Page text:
Unfortunately the park was too small to provide habitat for Orangutan and although a few gibbons and monkeys are said to survive, we never saw a single primate, maybe they ended up in the birds nest soup?

There was a section of the caves that was completely dark for 600 meters. After venturing halfway with our head-torches we stopped, sat within the peaceful darkness and Tony recorded me playing some American Indian flute with lush water dripping in the background

The reverb was incredible and a few other cavers from Japan stopped and thanked us for the vibrations, with a broken English comment ‘Ahh, that vewy soul searching music, thank you thank you’ indeed it was a special place to sing a song from the moment. (we'll upload soon).

And so after experiencing Niah, we began to seriously consider making our way to into the world heritage national park, Gunung Mulu, containing the worlds largest cave. (The one in David Attenborough’s Planet Earth series where over 3 million bats exit the cave each night).

Our intention was to ride through the logging trails and take longboats up into Mulu from Miri, but the rivers were low and the journey was said to take over 12 hours.

So we rode into the Miri Airport early sunday morning and booked our flights for the afternoon.


Found within the Interior of Sarawak, this park has the highest protection in Borneo and is also the heartland of the once nomadic Penan people who have almost totally been settled into longhouses and converted to Christianity, although there are still a few nomadic Penan within the park boundaries.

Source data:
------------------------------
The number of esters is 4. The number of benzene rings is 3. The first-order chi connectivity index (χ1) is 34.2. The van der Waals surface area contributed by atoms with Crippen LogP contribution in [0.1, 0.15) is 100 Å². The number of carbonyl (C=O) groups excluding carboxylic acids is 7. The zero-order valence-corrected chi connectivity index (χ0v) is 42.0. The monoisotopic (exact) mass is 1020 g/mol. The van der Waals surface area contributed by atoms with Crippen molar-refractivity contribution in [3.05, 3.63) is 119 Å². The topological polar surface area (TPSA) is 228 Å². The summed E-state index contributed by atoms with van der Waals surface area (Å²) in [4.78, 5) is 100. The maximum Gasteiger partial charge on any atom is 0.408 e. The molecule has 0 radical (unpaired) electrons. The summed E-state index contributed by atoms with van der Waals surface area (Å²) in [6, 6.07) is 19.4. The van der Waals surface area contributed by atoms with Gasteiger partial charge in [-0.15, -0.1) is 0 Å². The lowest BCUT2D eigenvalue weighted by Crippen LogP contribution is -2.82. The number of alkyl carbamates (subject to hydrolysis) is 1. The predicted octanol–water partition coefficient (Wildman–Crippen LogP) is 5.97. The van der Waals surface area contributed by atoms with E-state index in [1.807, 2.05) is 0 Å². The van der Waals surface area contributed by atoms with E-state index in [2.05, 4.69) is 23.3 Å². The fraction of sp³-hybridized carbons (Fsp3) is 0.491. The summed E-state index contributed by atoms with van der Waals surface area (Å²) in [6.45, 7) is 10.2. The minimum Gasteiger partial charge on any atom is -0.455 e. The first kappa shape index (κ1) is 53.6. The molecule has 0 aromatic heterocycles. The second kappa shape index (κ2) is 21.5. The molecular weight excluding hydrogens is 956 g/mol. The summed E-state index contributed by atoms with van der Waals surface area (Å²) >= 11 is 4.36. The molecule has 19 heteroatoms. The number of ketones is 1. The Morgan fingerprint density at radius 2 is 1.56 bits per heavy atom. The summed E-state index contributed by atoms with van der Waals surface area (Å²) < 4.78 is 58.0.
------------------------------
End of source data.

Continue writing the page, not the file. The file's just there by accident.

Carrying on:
As we launched off the runway on our MASwing flight, almost instantly the Palm Oil plantations that have replaced once lush rainforest appeared. Rows upon rows of one single species, Elaeis guineensis, feeding the insatiable global demand for this high yield oil that is found in 10% of supermarket products.

Eventually palm oil gave way to heavily logged secondary rainforest, and many areas that have been recently cleared for palm oil. Along the rivers were hundreds of logging camps and into the forest a network of roads and tracks. I can only imagine what a 40 year time-lapse satellite photography would look like as this Island is cut and leveled so that the economy can ‘develop’ (but at what cost?).

As we flew further into the Interior, on the horizon Mulu National Park was a sight to behold, covered in mist, the creation of its own regional micro-climate. Cloaked in the lushest of lush lushness…

After landing in the tiny airstrip, Tony, myself and 4 German travellers jumped in the back of the local taxi
(a 4x4 ute) and made our way to the home-stay, a longhouse on the river complete with chickens, ducks and a pig that was eventually sacrificed for the Easter celebration.

This was a place where the river is the main artery of everyday life, including having a bath !

Gunung Mulu National Park is the most lush tropical rainforest I have ever seen, the sounds that emanated day and night was a completely alien aural experience.

 So many different varieties of flora and fauna, beautiful Raja Brookes bird wing butterlfies in their dozens, stick insects of every shape imaginable, some beautiful tree snakes with intense psychedelic patterns, Gecko’s that are striped like a zebra, Hornbills with there big horny looking bills and of course the mass exodus of over 3 million bats on sunset, a swirling whirl of collective consciousness.